methods for manufacturing complex generics and biosimilars, including our biosimilar HUMIRA candidate and our biosimilar ORENCIA candidate;
composition of matter, methods of use, and methods of making novel therapeutics for autoimmune disease, including our novel product candidates such as M230, M281 and M254;
composition of matter, methods of use, and methods of making certain novel low molecular weight heparins;
composition of matter and use of certain heparinases, heparinase variants and other enzymes; and
methods and technologies for the analysis and synthesis of polysaccharides.
The patent positions of companies like ours are generally uncertain and involve complex legal and factual questions. Our ability to maintain and solidify our proprietary position for our technology will depend on our success in obtaining effective claims and enforcing those claims once granted. We do not know whether any of our patent applications will result in the issuance of any patents. Moreover, any issued patent does not guarantee us the right to practice the patented technology or to commercialize the patented product. Third parties may have blocking patents that could be used to prevent us from commercializing our patented products and practicing our patented technology. Our issued patents and those that may be issued in the future may be challenged, invalidated or circumvented, which could limit our ability to stop competitors from marketing related products or the length of the term of patent protection that we may have for our products. In addition, the rights granted under any issued patents may not provide us with proprietary protection or competitive advantages against competitors with similar technology. Furthermore, our competitors may independently develop similar technologies. For these reasons, we may have competition for our generic, biosimilar and novel products. Moreover, because of the extensive time required for development, testing and regulatory review of a potential product, it is possible that, before any of our products can be commercialized, any related patent may expire or remain in force for only a short period following commercialization, thereby reducing any advantage of the patent.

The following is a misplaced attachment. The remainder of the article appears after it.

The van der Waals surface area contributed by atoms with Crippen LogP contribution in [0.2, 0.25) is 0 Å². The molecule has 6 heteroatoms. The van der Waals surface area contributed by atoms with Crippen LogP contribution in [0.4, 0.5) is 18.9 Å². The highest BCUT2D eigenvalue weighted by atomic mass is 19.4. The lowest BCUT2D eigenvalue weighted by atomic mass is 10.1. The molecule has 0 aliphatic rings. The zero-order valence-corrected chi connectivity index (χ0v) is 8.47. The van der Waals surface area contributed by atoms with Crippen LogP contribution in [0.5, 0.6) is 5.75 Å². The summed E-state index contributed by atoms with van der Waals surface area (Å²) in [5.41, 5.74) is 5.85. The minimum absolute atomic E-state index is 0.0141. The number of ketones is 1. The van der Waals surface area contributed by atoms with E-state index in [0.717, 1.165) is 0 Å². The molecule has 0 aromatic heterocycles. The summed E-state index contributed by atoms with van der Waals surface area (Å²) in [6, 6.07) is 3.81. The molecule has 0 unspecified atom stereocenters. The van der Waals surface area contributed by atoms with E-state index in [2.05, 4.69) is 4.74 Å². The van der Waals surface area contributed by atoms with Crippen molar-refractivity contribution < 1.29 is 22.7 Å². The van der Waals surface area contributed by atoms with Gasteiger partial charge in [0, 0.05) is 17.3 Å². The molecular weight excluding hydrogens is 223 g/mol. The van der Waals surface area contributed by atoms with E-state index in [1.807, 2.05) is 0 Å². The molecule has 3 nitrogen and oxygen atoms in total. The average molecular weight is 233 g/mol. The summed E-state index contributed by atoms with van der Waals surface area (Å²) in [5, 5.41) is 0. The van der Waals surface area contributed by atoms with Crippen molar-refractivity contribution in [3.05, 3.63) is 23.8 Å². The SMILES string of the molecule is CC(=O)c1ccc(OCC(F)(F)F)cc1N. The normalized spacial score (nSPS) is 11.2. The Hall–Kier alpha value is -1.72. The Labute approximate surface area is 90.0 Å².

We may rely, in some circumstances, on trade secrets to protect our technology. However, trade secrets are difficult to protect. We seek to protect our technology and product candidates, in part, by confidentiality agreements with our employees,

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consultants, advisors, contractors and collaborators. These agreements may be breached and we may not have adequate remedies for any breach. In addition, our trade secrets may otherwise become known or be independently discovered by competitors. To the extent that our employees, consultants, advisors, contractors and collaborators use intellectual property owned by others in their work for us, disputes may arise as to the rights in related or resulting know-how and inventions.